PETALING JAYA: Bank Negara is likely to impose minimum standard qualifications on pen testers as a measure to enhance the rules on cyber security for lenders and other financial institutions, sources say.
Pen-testing, short for penetration testing is security enhancement, in layman terms.
In other words, what a pen-tester does is test, measure and improve security measures on IT systems and support areas at organisations.
In Malaysia, it is understood that pen-testing, an integral part of cyber-security, is done mostly by private firms, some of which may not have proper professional qualifications.
According to one source, talk is that pen testers who are doing testing for banks in Malaysia will soon have to have certain certification by selected body/ ies or risk not being able to undertake testing even if they have already secured a job from a financial institution.
The idea behind this is so that there will be a minimum benchmark set and standards can be maintained, the source points out.
The central bank had not replied to queries sent to it on this matter, as at press time.
Nevertheless, such talk come on the heels of Singapore central bank, The Monetary Authority of Singapore’s (MAS) recent move to tighten regulations on cyber security for financial institutions.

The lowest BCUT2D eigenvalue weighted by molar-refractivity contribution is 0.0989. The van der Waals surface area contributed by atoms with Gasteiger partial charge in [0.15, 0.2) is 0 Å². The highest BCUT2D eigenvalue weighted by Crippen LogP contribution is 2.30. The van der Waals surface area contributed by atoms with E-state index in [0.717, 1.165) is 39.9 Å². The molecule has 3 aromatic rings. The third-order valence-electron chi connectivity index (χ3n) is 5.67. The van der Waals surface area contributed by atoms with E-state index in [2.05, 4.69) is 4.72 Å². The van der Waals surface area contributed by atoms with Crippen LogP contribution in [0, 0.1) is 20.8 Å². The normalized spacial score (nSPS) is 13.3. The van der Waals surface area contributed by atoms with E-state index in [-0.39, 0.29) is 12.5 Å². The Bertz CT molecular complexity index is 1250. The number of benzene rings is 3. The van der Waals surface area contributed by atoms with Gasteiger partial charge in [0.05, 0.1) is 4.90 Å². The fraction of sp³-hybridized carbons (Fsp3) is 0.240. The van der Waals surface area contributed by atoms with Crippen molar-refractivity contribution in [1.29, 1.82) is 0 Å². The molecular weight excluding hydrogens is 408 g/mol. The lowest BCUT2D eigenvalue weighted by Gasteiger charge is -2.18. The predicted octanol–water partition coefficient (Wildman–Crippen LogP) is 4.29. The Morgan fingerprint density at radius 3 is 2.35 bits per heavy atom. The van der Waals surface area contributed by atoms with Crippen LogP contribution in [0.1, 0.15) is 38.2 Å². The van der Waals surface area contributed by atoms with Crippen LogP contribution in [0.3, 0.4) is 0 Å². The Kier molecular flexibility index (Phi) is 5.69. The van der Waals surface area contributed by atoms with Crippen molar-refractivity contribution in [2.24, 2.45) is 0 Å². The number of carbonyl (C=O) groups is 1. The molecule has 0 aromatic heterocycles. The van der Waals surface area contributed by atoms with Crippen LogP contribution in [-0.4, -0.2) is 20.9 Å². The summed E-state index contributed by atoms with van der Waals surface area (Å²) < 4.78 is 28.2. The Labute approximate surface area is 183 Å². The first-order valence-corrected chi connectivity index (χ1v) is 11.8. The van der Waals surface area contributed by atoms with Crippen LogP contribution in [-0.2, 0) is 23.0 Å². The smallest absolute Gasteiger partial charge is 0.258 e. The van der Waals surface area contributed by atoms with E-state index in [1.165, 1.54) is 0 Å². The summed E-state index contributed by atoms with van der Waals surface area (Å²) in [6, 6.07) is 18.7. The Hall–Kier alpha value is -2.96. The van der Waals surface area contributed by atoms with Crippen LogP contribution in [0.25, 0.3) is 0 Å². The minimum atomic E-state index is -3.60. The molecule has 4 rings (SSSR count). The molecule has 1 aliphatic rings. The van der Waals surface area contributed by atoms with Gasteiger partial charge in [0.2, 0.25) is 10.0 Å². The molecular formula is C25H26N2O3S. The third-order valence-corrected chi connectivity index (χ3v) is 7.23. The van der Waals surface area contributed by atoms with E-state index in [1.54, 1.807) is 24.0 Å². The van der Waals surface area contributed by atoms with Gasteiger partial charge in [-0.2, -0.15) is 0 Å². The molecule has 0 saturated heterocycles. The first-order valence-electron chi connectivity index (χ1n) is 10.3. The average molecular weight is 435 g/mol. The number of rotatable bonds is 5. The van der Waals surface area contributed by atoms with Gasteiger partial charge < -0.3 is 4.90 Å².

Last Thursday, MAS proposed to make “legally binding a set of six essential cyber-security measures to protect their IT systems,” Singapore’s The Straits Times reported.
The measures are already part of the existing MAS Technology Risk Management Guidelines, but MAS is proposing to raise them into legally binding requirements, the paper said, noting that the move comes on as more financial processes are being conducted digitally, and in the wake of the rising number of attacks in the cyber world.
Among the six measures, are addressing system security flaws in a timely manner, establishing and implementing robust security for systems and restricting the use of system administrator accounts that can modify system configurations, according to the Singapore paper.
It also quoted MAS chief cyber security officer Tan Yeow Seng as saying: “The proposed notice on cyber hygiene seeks to strengthen the overall readiness of all financial institutions to address cyber threats by delineating a clear and common cyber-security waterline for the financial industry.
“This will help ensure that our financial sector as a whole continues to be resilient to cyber threats.”
Singapore experienced what it calls the country’s worst cyber attack this year which saw the personal data of some 1.5 million SingHealth patients including that of its Prime Minister Lee Hsien Loong, being leaked.
In Malaysia, cyber threats are nothing new.
Last year, news broke about what is now thought to be Malaysia’s biggest ever data breach where leaked data included personal information of subscribers of telcos and Internet service providers.